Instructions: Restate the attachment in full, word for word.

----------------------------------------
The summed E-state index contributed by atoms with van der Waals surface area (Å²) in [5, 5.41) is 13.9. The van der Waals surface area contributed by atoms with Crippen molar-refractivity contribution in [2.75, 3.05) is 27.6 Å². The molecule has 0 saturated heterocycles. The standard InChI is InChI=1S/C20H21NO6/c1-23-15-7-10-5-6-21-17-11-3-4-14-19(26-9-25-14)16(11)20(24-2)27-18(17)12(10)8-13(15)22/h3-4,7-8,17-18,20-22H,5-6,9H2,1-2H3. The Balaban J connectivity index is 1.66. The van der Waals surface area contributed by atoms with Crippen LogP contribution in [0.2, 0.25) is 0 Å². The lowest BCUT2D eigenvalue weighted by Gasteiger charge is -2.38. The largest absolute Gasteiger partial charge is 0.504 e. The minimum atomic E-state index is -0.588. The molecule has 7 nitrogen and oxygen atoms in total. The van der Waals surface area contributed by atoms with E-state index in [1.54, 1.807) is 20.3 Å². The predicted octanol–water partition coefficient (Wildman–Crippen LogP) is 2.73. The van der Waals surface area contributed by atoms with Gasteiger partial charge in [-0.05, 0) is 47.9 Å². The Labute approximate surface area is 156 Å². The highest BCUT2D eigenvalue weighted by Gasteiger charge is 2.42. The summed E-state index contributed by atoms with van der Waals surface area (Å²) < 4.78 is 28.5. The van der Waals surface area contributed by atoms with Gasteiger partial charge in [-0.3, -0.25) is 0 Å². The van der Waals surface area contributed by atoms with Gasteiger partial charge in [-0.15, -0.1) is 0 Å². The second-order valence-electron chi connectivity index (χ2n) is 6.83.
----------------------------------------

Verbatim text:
The summed E-state index contributed by atoms with van der Waals surface area (Å²) in [5, 5.41) is 13.9. The van der Waals surface area contributed by atoms with Crippen molar-refractivity contribution in [2.75, 3.05) is 27.6 Å². The molecule has 0 saturated heterocycles. The standard InChI is InChI=1S/C20H21NO6/c1-23-15-7-10-5-6-21-17-11-3-4-14-19(26-9-25-14)16(11)20(24-2)27-18(17)12(10)8-13(15)22/h3-4,7-8,17-18,20-22H,5-6,9H2,1-2H3. The Balaban J connectivity index is 1.66. The van der Waals surface area contributed by atoms with Crippen LogP contribution in [0.2, 0.25) is 0 Å². The lowest BCUT2D eigenvalue weighted by Gasteiger charge is -2.38. The largest absolute Gasteiger partial charge is 0.504 e. The minimum atomic E-state index is -0.588. The molecule has 7 nitrogen and oxygen atoms in total. The van der Waals surface area contributed by atoms with E-state index in [1.54, 1.807) is 20.3 Å². The predicted octanol–water partition coefficient (Wildman–Crippen LogP) is 2.73. The van der Waals surface area contributed by atoms with Gasteiger partial charge in [-0.05, 0) is 47.9 Å². The Labute approximate surface area is 156 Å². The highest BCUT2D eigenvalue weighted by Gasteiger charge is 2.42. The summed E-state index contributed by atoms with van der Waals surface area (Å²) < 4.78 is 28.5. The van der Waals surface area contributed by atoms with Gasteiger partial charge in [-0.3, -0.25) is 0 Å². The van der Waals surface area contributed by atoms with Gasteiger partial charge in [-0.15, -0.1) is 0 Å². The second-order valence-electron chi connectivity index (χ2n) is 6.83.